Front Page Titles (by Subject) TO THE PRESIDENT OF CONGRESS. - The Writings of George Washington, vol. IV (1776)
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TO THE PRESIDENT OF CONGRESS. - George Washington, The Writings of George Washington, vol. IV (1776) 
The Writings of George Washington, collected and edited by Worthington Chauncey Ford (New York and London: G. P. Putnam’s Sons, 1889). Vol. IV (1776).
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TO THE PRESIDENT OF CONGRESS.
New York, 27 June, 1776.
I this morning received, by express, letters from Generals Schuyler and Arnold, with a copy of one from General Sullivan to the former, and also of others to General Sullivan; of all which I do myself the honor to transmit to you copies. They will give you a further account of the melancholy situation of our affairs in Canada, and show that there is nothing left to save our army there but evacuating the country.
I am hopeful General Sullivan would retreat from the Isle-aux-Noix, without waiting for previous orders for that purpose; as, from Generals Schuyler’s and Arnold’s letters, it is much to be feared, by remaining there any considerable time, his retreat would be cut off, or at best be a matter of extreme difficulty. I would observe to Congress, that it is not in my power to send any carpenters from hence to build the gondolas and galleys, General Arnold mentions, without taking them from a work equally necessary, if not more so, here of the same kind; and submit it to them whether it may not be advisable as it is of great importance to us to have a number of those vessels on the lake, to prevent the enemy passing, to withdraw the carpenters for the present from the frigates building up the North River, and detach them immediately, with all that can be got at Philadelphia, for that purpose and carrying on those here.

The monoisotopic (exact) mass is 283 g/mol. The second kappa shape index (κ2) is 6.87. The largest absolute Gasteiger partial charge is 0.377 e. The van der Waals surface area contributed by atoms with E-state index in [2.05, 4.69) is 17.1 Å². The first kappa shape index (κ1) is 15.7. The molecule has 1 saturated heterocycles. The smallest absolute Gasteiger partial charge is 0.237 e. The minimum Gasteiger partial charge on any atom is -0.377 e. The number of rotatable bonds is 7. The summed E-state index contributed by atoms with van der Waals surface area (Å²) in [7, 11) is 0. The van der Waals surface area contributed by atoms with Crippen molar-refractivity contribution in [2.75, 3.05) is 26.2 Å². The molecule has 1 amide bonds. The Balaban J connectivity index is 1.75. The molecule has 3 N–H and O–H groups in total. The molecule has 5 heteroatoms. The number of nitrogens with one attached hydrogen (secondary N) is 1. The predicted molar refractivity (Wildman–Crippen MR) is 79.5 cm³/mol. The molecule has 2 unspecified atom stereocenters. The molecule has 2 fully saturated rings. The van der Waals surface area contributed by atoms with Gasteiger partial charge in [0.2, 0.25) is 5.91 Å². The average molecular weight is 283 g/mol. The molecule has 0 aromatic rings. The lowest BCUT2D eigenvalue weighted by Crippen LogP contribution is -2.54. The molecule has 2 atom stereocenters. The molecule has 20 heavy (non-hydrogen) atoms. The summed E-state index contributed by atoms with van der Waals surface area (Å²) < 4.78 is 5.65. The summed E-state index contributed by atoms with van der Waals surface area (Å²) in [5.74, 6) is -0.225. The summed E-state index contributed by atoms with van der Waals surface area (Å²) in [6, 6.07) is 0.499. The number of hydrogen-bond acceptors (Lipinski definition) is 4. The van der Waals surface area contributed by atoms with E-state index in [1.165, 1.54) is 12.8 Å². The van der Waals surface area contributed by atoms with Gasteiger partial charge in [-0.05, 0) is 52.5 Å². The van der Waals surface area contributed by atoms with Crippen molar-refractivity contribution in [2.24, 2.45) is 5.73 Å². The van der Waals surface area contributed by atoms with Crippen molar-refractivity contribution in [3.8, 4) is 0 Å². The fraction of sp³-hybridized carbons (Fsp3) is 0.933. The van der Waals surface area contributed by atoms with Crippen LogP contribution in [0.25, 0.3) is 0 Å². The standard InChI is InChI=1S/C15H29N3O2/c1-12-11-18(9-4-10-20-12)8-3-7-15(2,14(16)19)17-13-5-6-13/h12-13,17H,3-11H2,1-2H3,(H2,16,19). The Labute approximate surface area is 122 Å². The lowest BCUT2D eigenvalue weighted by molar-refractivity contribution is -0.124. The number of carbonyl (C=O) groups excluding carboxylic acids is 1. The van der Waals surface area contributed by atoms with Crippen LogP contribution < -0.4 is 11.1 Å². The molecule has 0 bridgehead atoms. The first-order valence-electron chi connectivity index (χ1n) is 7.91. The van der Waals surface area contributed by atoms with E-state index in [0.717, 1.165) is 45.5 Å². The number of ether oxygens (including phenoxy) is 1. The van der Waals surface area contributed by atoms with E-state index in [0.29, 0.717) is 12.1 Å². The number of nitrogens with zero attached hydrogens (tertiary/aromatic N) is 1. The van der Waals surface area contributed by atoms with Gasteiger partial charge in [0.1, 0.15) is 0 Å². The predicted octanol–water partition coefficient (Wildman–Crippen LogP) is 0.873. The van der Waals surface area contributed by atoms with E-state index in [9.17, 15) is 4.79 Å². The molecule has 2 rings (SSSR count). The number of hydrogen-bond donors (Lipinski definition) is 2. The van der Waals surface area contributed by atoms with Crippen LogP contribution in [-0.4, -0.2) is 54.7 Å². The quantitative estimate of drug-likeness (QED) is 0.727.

I have the pleasure to inform you of another capture, made by our armed vessels, of a transport on the 19th instant, with a company of Highland grenadiers on board. The enclosed extract of a letter from General Ward, by last night’s post, contains the particulars; to which I beg leave to refer you.
I have been honored with your favors of the 21st and 25 Inst. in due order with their important enclosures, to which I shall particularly attend. I have transmitted to General Schuyler a copy of the resolve of Congress respecting the Mohickan and Stockbridge Indians, and directed him to put an immediate stop to the raising the two companies.1
The Quarter Master General has been called upon for stopping the tents designed for Massachusetts bay, and ordered to forward them immediately—he means to write to Congress upon the subject and hopes his conduct will not appear to deserve their reprehension, of this they will judge from his relation of the matter.
Being extremely desirous to forward the intelligence from Canada to Congress, well knowing their anxiety about our Affairs there, I must defer writing upon some other matters I want to lay before them, till the next opportunity, which I hope will be tomorrow, when I will inform them fully upon the subject of Rations having desired the Commissary General to furnish me with some things necessary in that instance. I have, &c.2
[1 ]“Although the commissioners have undoubtedly mistaken the intention of Congress, yet the terms, in which the resolve is conceived, viz.: ‘That the General be empowered to employ in Canada a number of Indians not exceeding two thousand,’ may at first view seem to confine their employment to the limits of that Province, and to give a latitude of construction as to the place in which they are to be raised. And in this sense they must have been understood by General Schuyler and the other Commissioners. I am, however, to request, you will give orders to have a stop put to raising the Mohickan and Stockbridge Indians as soon as possible.”—Hancock to Washington, 25 June, 1776.
[2 ]Read July 1st, and referred to the Board of War.